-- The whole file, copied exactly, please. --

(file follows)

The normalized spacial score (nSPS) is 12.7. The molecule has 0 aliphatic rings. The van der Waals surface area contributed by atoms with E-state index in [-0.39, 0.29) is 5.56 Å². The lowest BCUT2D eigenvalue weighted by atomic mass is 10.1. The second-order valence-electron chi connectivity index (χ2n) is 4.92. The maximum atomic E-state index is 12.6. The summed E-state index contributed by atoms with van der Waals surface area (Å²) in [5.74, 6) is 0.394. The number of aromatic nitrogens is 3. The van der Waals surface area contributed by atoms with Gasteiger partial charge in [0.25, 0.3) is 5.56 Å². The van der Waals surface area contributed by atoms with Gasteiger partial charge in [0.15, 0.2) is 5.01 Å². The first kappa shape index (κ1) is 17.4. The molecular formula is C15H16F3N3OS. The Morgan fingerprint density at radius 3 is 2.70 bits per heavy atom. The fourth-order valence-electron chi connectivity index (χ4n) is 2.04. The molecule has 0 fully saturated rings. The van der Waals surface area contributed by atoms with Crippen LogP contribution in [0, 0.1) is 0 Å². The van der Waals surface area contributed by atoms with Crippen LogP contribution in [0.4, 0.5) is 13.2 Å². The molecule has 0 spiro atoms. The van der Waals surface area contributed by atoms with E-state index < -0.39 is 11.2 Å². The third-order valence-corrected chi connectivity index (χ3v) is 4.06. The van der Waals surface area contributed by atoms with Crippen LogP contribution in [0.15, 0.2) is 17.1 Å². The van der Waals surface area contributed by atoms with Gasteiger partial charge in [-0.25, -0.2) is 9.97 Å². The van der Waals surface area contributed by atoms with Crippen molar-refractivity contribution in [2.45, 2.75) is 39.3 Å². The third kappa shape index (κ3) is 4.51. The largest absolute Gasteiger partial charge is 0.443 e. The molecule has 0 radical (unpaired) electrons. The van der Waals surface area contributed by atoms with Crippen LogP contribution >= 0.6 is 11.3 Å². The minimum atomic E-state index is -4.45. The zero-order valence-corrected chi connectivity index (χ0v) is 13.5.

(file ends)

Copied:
The normalized spacial score (nSPS) is 12.7. The molecule has 0 aliphatic rings. The van der Waals surface area contributed by atoms with E-state index in [-0.39, 0.29) is 5.56 Å². The lowest BCUT2D eigenvalue weighted by atomic mass is 10.1. The second-order valence-electron chi connectivity index (χ2n) is 4.92. The maximum atomic E-state index is 12.6. The summed E-state index contributed by atoms with van der Waals surface area (Å²) in [5.74, 6) is 0.394. The number of aromatic nitrogens is 3. The van der Waals surface area contributed by atoms with Gasteiger partial charge in [0.25, 0.3) is 5.56 Å². The van der Waals surface area contributed by atoms with Gasteiger partial charge in [0.15, 0.2) is 5.01 Å². The first kappa shape index (κ1) is 17.4. The molecular formula is C15H16F3N3OS. The Morgan fingerprint density at radius 3 is 2.70 bits per heavy atom. The fourth-order valence-electron chi connectivity index (χ4n) is 2.04. The molecule has 0 fully saturated rings. The van der Waals surface area contributed by atoms with Crippen LogP contribution in [0, 0.1) is 0 Å². The van der Waals surface area contributed by atoms with Crippen LogP contribution in [0.4, 0.5) is 13.2 Å². The molecule has 0 spiro atoms. The van der Waals surface area contributed by atoms with E-state index < -0.39 is 11.2 Å². The third-order valence-corrected chi connectivity index (χ3v) is 4.06. The van der Waals surface area contributed by atoms with Crippen LogP contribution in [0.15, 0.2) is 17.1 Å². The van der Waals surface area contributed by atoms with Gasteiger partial charge in [-0.25, -0.2) is 9.97 Å². The van der Waals surface area contributed by atoms with Crippen molar-refractivity contribution in [2.45, 2.75) is 39.3 Å². The third kappa shape index (κ3) is 4.51. The largest absolute Gasteiger partial charge is 0.443 e. The molecule has 0 radical (unpaired) electrons. The van der Waals surface area contributed by atoms with Crippen LogP contribution >= 0.6 is 11.3 Å². The minimum atomic E-state index is -4.45. The zero-order valence-corrected chi connectivity index (χ0v) is 13.5.